1: He was a headcase – Which may be true considering his publicized clashes with Memphis coach Mark Iavaroni, and guilty plea for stalking a woman in 2012.
2: He played in the league in the wrong era. – Stro played at a time where big players were expected get the ball in the post with their backs to the basket and go to work on their opponent. He was more of the pick-and-roll, get his off lobs and off the backboard type, which is pretty much all teams ask of elite big men nowadays due to post-up scoring being exposed as inefficient by the analytics community. The world could use a few more Stros.
The guy scored 100 points in a high school game goddammit!
I mean it was in a high school…. in Canada, but still he was good enough to go straight from Canada to the University of Connecticut where he won a national title in 2004. Brown never averaged more than 10 points a game at U-Conn, and some may look at that and figure it was no wonder he couldn’t cut it in the league, but he played with almost 10 teammates who went on to make the NBA during his time at U-Conn including Charlie Villanueva, Emeka Okafor, Ben Gordon and the indispensable Hilton Armstrong, He managed to be a key contributor in each of his four years at UConn on some of the most ridiculously loaded college basketball teams in recent history every year he was in college.
Brown was drafted in 2006 by the Seattle Supersonics in the 2nd round with the 40th overall pick, however Brown never sniffed the NBA because he was considered too small and unathletic to be a full time shooting guard while having no point guard skills and a streaky three point shot. In retrospect it seems as if Brown probably never had a chance in the NBA to begin with, but I mean… he was crafty. That counts for something right?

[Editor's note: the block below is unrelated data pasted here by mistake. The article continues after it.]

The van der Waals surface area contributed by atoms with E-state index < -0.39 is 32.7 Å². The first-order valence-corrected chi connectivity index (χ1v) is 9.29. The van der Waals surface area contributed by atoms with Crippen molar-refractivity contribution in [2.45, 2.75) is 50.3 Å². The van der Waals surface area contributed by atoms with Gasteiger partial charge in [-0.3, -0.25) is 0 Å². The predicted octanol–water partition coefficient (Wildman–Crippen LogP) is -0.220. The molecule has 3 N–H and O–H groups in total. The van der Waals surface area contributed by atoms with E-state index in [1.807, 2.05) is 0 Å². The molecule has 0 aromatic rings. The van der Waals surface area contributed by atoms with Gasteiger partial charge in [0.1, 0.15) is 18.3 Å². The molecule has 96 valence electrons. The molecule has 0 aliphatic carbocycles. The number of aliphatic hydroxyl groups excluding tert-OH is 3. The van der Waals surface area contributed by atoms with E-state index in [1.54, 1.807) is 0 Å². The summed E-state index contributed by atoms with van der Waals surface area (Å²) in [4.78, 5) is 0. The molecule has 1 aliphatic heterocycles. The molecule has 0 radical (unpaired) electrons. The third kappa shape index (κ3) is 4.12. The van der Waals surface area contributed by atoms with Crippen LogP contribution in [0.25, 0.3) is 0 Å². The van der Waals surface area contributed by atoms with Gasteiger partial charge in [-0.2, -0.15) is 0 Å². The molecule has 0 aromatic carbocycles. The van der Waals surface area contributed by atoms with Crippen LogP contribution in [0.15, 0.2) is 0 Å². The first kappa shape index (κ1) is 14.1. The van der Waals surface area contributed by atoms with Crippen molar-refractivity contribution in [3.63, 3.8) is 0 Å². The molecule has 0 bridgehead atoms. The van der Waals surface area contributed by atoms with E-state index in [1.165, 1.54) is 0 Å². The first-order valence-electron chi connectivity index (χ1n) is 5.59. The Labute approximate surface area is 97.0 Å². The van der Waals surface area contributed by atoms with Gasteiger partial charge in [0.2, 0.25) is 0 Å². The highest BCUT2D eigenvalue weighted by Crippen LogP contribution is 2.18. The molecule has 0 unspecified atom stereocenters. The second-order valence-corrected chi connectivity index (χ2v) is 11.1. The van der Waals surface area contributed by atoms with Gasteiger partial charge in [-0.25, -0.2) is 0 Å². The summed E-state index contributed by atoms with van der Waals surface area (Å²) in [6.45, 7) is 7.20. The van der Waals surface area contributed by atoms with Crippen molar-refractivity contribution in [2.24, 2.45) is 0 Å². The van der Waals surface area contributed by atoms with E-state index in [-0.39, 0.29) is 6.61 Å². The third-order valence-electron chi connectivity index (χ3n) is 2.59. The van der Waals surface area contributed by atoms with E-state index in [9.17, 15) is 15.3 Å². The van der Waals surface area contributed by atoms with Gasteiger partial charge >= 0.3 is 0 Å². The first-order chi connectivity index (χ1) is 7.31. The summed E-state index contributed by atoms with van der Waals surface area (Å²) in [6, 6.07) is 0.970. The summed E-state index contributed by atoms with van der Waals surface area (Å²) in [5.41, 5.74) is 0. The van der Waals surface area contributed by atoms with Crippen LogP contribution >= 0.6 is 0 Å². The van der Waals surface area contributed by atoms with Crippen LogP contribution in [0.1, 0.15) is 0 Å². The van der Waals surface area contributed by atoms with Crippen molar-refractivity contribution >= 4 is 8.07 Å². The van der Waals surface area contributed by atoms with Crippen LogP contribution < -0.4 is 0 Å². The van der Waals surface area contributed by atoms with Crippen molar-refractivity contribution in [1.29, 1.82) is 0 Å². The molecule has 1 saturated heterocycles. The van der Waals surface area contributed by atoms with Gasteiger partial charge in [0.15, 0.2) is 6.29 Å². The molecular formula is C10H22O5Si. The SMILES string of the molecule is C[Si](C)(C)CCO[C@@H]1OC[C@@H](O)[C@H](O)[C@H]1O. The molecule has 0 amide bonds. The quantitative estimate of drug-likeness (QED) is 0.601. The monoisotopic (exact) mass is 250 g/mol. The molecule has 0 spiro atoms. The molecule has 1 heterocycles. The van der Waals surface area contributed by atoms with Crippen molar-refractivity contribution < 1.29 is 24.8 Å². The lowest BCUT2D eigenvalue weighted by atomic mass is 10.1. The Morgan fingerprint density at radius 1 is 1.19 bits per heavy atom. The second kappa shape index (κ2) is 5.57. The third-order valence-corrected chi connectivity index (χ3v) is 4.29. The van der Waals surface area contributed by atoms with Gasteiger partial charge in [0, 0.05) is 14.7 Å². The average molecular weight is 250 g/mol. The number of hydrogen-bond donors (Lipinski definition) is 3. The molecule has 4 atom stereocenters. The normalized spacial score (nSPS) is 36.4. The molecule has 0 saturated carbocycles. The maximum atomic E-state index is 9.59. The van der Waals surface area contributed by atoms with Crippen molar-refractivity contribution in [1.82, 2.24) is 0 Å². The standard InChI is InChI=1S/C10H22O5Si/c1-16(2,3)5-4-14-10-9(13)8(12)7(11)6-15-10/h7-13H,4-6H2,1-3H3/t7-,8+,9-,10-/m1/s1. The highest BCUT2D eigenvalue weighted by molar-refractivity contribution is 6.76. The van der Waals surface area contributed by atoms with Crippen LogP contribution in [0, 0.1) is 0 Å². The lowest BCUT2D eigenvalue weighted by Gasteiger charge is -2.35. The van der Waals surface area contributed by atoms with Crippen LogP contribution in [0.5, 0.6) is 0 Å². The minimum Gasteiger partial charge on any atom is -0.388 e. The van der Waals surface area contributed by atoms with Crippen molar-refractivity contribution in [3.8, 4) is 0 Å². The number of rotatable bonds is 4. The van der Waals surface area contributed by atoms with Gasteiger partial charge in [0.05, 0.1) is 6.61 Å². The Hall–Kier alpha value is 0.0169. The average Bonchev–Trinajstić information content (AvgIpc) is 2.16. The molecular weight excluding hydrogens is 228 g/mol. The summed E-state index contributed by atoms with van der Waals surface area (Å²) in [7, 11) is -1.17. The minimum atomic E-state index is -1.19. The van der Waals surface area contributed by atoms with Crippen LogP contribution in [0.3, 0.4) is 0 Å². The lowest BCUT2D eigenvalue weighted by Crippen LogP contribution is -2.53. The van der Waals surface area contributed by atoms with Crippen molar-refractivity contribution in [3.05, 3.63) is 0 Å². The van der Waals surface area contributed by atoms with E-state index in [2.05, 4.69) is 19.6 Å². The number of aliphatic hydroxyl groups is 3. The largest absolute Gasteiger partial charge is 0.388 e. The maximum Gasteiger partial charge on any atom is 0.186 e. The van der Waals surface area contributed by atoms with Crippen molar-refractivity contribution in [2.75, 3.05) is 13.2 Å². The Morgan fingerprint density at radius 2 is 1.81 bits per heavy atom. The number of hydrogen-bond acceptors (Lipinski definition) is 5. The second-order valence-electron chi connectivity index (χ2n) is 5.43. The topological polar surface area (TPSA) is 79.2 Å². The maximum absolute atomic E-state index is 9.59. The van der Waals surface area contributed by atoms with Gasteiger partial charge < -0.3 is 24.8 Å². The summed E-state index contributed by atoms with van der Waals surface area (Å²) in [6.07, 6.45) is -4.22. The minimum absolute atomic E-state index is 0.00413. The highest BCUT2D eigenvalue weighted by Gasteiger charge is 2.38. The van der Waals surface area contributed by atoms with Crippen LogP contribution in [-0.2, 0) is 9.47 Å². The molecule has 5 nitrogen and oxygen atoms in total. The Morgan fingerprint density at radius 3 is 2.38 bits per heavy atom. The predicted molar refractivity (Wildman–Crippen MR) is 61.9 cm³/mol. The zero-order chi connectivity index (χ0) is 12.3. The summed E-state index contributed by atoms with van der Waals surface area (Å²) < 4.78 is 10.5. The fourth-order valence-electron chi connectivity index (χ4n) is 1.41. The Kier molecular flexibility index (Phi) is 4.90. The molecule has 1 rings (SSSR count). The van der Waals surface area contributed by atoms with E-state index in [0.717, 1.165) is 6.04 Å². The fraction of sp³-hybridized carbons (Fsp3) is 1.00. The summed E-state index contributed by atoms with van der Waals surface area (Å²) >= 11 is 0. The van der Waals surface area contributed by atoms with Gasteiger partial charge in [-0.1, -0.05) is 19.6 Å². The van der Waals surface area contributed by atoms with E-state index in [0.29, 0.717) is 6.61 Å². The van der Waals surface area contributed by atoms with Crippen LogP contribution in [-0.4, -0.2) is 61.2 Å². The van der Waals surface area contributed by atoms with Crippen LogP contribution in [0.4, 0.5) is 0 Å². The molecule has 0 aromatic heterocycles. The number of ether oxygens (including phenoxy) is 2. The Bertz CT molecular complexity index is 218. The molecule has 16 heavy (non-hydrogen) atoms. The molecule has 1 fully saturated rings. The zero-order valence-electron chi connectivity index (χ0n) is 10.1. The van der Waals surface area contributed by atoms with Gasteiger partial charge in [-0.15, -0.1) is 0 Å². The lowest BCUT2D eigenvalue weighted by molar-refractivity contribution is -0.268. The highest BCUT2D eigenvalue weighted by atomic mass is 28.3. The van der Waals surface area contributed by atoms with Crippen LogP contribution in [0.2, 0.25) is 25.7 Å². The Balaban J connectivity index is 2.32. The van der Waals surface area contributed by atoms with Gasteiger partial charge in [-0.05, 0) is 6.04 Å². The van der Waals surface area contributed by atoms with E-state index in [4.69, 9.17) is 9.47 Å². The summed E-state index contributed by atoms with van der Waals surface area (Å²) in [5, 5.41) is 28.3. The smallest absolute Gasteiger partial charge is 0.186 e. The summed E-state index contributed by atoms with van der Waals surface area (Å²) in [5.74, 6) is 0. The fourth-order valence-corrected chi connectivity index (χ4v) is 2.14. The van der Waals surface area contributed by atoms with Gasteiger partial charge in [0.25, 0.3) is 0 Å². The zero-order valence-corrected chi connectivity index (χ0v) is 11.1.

I don’t understand why he couldn’t pan out seeing as he really took it to that chair in the much lambasted pre-draft workout video that I’m sure the Chinese Government had scrubbed from the internet because I can’t find any images of it for the life of me (well done Commies.) I did find this, however.
In all seriousness, Yi Jinlian was supposed to be the Chinese version of Pau Gasol or Dirk Nowitzki, the anti- Yao Ming. Physically and skill-wise he had everything he to make it in the league, he was damn near 7 feet tall, was reported to be the fastest player on his team in China, had a decent shooting touch and was a gifted leaper.He was expected to be a useful NBA player for a long time when he was drafted by Milwaukee with the 6th overall pick of the 2007 draft.
However, whatever Yi possessed in terms of skills, size and athleticism he definitively lacked in toughness and and desire, a career killer in a league full of tough guys who desperately want to be there. He was frequently criticized during his brief NBA career for his lack of effort on defense and his unwillingness to commit to improving his game. Playing in a league where couldn’t dominate because of his size and athleticism exposed his manifold dispositional shortcomings. And it’s too bad because out of all these guys he was the most suited to play in the league both physically and in terms of skill.
Yi went back to China in 2011 where he continues to dominate. Sure if he had the will to challenge himself he probably could have turned into a good NBA player, but making a ton of money coasting in a league only two steps above intramural works too I guess.